Erm, no, contrary to The Guardian leader, they don\’t

There is no place in the rules for the tinkle of the bell at a much-loved local bookshop or the pride in a high street that looks distinctive, yet people value these things.

If people did value these things then they would spend their cash so as to preserve these things. Yet when offered the choice, supermarket or high street, people do not spend their cash so as to preserve these things.

Ergo, they do not value them. At least, they do not value them sufficiently to actually do anything about it.

Revealed preferences, see?

Quite possibly one of Aditya Chakraborrty\’s leaders again: the ignorance of/glossing over basic economic theory is telling.

7 comments on “Erm, no, contrary to The Guardian leader, they don\’t

  1. No dobut there’s some elementary bit of economics I don’t know but which is about to make me look stupid but…

    Isn’t it possible that each individual who shops at a supermarket is not expressing a preference for a future outcome – the end of the traditional high street – but for an immediate lower price; and that the cause and effect aren’t present in their minds when they make that choice? That the possible consequences two years down the line of the the accumulated choices of many people aren’t part of any individual’s calculation?

  2. @David Jones: well yes, people are indeed stupid, and can manage to think that by taking their custom away from one store and giving it to another, that the first store will continue to exist on thin air. But thats not really an argument for stopping them making their choice in the first place.

    Anyway, on your argument, any high street that has been denuded of individual stores (and turned into a charity shop wasteland) by Asda or Tesco should be ripe for new stores to open, shouldn’t it? After all the local populace has now seen the consequences of their actions and will be clamouring to visit little shops with tinkly bells and pay more for their goods than they would down the road at the superstore. Is there any evidence of this happening? Not in my neck of the woods certainly.

    Which leads me to think people can see the consequences of their actions only too well, and are quite happy with them too. Cheap tat at Tesco beats expensive tat with a tinkly bell and a smile I’m afraid.

  3. You could argue more simply that even once the tinkly-bell shops are gone, it still doesn’t change people’s short-term preference for cheap tat – hence not enough demand for the stores to re-open.

    I don’t think that’s a slam-dunk counter to concerns that something valuable is being lost.

    But David Jones, to make that concern stick you need to determine whether that value is genuine, not just personal preference or a shared nostalgia, and whether that value is worth the waste of money and misuse of power inherent in setting up a state agency to preserve it.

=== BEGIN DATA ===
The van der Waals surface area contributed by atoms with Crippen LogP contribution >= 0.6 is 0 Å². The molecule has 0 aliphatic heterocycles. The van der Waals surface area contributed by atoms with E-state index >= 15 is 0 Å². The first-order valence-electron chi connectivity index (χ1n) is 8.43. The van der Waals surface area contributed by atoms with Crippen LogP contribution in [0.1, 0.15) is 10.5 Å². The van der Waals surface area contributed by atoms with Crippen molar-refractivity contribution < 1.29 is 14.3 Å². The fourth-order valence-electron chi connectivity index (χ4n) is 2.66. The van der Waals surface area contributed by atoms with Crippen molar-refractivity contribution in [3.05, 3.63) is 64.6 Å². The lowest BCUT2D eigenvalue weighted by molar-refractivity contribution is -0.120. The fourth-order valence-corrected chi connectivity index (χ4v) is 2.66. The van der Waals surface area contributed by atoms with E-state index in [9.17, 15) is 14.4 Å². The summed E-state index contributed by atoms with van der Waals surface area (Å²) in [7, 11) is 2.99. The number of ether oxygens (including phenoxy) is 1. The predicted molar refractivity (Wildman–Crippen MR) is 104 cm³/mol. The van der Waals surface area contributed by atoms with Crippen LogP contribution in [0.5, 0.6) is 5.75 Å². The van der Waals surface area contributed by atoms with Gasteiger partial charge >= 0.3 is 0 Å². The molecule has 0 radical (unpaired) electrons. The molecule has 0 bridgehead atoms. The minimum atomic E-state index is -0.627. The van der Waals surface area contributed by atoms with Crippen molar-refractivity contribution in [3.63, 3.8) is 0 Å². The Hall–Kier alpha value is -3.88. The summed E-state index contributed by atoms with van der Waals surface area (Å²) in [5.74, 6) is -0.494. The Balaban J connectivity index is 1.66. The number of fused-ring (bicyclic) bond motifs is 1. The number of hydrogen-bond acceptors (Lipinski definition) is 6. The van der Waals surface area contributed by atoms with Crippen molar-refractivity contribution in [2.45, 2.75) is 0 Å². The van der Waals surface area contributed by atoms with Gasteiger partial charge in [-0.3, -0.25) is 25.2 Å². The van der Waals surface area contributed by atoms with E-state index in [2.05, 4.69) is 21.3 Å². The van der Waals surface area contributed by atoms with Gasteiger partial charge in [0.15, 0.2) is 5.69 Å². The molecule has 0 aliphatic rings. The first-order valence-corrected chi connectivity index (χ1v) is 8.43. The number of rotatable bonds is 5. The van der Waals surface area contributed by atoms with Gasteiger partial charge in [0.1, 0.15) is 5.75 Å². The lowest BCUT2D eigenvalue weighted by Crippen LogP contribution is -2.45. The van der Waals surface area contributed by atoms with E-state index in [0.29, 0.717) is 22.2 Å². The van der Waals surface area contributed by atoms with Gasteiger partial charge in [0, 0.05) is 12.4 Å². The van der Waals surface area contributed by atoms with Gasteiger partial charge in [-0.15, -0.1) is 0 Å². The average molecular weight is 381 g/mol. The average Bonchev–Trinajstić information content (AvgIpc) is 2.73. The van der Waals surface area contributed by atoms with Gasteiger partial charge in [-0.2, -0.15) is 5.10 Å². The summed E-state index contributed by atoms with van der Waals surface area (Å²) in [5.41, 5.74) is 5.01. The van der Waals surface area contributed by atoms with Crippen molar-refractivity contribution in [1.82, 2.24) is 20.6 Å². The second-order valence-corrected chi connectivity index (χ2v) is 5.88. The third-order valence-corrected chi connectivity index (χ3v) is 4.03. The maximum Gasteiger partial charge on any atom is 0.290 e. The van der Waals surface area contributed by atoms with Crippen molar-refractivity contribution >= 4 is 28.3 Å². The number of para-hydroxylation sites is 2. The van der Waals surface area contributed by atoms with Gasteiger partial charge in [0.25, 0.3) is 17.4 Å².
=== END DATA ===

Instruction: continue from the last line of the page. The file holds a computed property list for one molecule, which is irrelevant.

4. I suspect that what kills the tinkly-bell shops is more a mixture of taxes and regulation than the influence of Tesco’s.

  5. My home town went through the loss of small shops replaced by charity shops replaced, today, by a new set of real shops and restaurants.

    My home town is a coastal resort. Thus the town centre was dismaying to visitors and absence of citizens in the town centre created social problems. The local authority used its powers and money to redesign the public owned areas which encouraged private renewal. I thought that it was money down the drain initially, but I have been converted.

    I find it interesting that some of the new shops are physical showrooms for businesses that trade on the internet. You can buy model cars or whatever face to face in the shop, but most sales are mail order which is helpful to the local post office. But these businesses have found it productive to have a physical presence in addition to a website. I suspect that many second hand book shops (tinkle) survive in a similar way.

  6. Supermarkets are the result of some pretty hefty social engineering which allowed predatory discounting.Until 1964 the UK was subject to a lot of Resale Price Maintenance which ensured branded goods in the corner shop were the same price as in big shops.The US re-introduced RPM after the Leegin Creative Leather vs PSKS case went through the Supreme Court which listened to economic advice from experts from the Univ of Chicago ,of all places.

  7. It also has a lot to do with the predatory traffic wardens who effectively set out to prevent you easily and/or cheaply accessing the High Street. You’d think these petty local authority bureaucrats were in the PAY of easy-parking supermarket groups !

    Alan Douglas

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